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Ascent of Mount Bethel on 2019-10-13

Climber: William Musser

Other People:Solo Ascent
Only Party on Mountain
Date:Sunday, October 13, 2019
Ascent Type:Unsuccessful - Turned Back
    Motorized Transport to Trailhead:Car
Peak:Mount Bethel
    Location:USA-Colorado
    Elevation:12000 ft / 3657 m

Ascent Trip Report

Not a good trip! I had planned to bushwhack above the houses and along the gentle ridge but I did many things wrong. Note on the GPS track that the southern steep track was my ascent and the more gentle track further up the gulch was my descent. It snowed early in OCT this year but it had been a few days and it was melting out and I wanted to get in one last higher ascent of a new peak before more snow this weekend. I had already climbed all the peaks on the eastern side of the gulch and they all have a sunny southwestern exposure so snow was melted out. To get this peak I needed to climb an eastern or northern exposure and I knew it would still have snow but I misjudged how much. So here is what went wrong in order:

1) I left late in the afternoon and felt rushed to get up and get down leaving time for any emergencies but that meant I was not checking my map for the easier terrain
2) I remembered incorrectly that Bethel was all easy class 2. No, it has some pretty difficult areas you have to pick you line
3) I started my bushwhack too late or too early. I was going to either take the gentle eastern ridge or up one of the slides past the tree line. But the creek crossing was very icy and I continued up to where the crossing looked easy and as a result started my bushwhack too far upslope and as it turns out at the steepest bushwhack possible ( I meant to start where the "h" in Gulch is on the USGS map ooooops)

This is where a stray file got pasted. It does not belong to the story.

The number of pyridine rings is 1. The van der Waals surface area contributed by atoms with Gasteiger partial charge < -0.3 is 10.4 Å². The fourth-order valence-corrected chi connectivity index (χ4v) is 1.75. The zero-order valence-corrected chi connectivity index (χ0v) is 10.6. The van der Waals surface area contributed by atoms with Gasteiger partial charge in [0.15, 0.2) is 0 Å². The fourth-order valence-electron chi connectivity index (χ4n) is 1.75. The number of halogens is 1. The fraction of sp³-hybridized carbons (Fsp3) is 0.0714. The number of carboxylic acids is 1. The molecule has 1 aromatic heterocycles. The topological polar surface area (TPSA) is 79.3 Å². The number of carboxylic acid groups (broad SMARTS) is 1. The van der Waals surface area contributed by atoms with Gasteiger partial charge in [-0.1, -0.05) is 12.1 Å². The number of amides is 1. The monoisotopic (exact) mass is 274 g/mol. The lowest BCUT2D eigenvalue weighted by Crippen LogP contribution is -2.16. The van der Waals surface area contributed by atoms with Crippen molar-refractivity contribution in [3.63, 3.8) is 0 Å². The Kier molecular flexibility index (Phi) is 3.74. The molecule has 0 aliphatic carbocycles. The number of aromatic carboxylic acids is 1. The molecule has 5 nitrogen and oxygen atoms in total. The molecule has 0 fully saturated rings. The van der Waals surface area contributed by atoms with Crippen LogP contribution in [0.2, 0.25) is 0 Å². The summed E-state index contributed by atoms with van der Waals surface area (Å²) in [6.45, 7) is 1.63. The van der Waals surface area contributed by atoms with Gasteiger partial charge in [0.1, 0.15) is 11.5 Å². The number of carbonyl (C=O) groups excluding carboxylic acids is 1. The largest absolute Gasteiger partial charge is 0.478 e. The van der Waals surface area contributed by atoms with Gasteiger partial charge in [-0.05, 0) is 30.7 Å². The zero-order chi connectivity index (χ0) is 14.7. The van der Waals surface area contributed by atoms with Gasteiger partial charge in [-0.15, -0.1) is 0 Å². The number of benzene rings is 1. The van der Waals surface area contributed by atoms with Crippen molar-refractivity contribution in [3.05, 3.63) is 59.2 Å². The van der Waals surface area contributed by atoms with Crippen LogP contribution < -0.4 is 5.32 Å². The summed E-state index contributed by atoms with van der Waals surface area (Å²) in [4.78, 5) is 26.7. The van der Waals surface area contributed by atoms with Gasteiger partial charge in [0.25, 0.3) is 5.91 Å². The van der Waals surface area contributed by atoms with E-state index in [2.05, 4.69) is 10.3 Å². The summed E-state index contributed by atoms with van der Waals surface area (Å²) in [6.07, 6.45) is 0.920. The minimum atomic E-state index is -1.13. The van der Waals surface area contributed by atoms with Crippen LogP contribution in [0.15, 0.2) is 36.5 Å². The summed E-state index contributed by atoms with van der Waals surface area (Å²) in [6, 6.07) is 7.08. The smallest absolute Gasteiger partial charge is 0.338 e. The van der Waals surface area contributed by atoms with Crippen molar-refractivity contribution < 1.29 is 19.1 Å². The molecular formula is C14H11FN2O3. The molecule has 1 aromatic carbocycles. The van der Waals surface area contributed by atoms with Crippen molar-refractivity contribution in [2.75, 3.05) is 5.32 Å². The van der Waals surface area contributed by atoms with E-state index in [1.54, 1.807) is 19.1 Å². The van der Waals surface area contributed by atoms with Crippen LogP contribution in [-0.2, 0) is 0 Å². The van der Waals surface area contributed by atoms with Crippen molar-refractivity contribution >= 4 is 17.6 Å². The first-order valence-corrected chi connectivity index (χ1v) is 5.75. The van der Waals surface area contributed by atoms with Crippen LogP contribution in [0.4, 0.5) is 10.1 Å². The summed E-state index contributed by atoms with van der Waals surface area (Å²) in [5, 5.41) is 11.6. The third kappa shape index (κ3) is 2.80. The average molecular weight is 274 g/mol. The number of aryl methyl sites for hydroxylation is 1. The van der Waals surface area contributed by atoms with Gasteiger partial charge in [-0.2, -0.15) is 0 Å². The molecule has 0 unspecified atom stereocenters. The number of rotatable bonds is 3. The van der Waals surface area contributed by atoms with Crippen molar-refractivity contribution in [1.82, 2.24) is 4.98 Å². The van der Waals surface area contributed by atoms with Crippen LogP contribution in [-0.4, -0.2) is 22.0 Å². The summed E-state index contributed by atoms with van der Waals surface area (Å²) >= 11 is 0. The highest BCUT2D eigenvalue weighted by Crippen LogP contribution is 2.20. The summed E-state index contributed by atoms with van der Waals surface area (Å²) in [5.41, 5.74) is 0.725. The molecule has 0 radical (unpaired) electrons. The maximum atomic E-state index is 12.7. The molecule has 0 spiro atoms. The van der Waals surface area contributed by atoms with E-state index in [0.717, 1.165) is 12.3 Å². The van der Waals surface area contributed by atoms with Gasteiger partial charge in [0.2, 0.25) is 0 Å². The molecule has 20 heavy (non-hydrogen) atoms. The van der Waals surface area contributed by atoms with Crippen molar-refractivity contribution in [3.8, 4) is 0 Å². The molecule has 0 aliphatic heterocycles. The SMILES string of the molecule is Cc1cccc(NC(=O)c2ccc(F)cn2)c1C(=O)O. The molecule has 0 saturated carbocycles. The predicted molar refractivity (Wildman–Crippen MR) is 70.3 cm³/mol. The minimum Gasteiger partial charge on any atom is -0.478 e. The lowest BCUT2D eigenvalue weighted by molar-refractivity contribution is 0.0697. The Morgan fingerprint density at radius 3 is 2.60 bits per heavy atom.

4) I did not have all the snow gear I needed. I had microspikes and trekking poles but one of my poles broke as soon as I started so now I had one point in the snow and microspikes not what you need to self arrest
5) when things suddenly got steep I wore myself out climbing over downfall logs and snow so made myself over to a snow gully that was not too deep with snow (only 2 to 5 inches) but it became steep to where if I fell I could slide at least a 20 yards and hit trees below not ideal when you are by yourself.
6) Once I got up about a 40 degree slope of snow and looked down, I realized i needed to get where I could not slide and get hurt so I went back in the woods but was wearing myself out kick stepping in snow
7) I moved over to a class 3 scramble thinking it would be safer but as I climbed the rock got worse and soon every other rock I touched crumbled away. Finding safe footing in the snow, and hand hold that would not break away became impossible. Down-climbing became too risky so I continued up grabbing on to the only reliable handholds I could find which were only the small fir trees.
8) Once I got to a fake saddle at about 11,500 and out of the treacherous terrain, I just wanted to get to the summit safely as I was way off trail and without an emergency beacon nor a partner. But more snowy woods were above the fake saddle.But now at a manageable slope and past the "difficulties" i proceeded up the next snow-slipperly section of bushwhacking and made it past the subalpine (which was a very short easy section) and then I was in the talus fields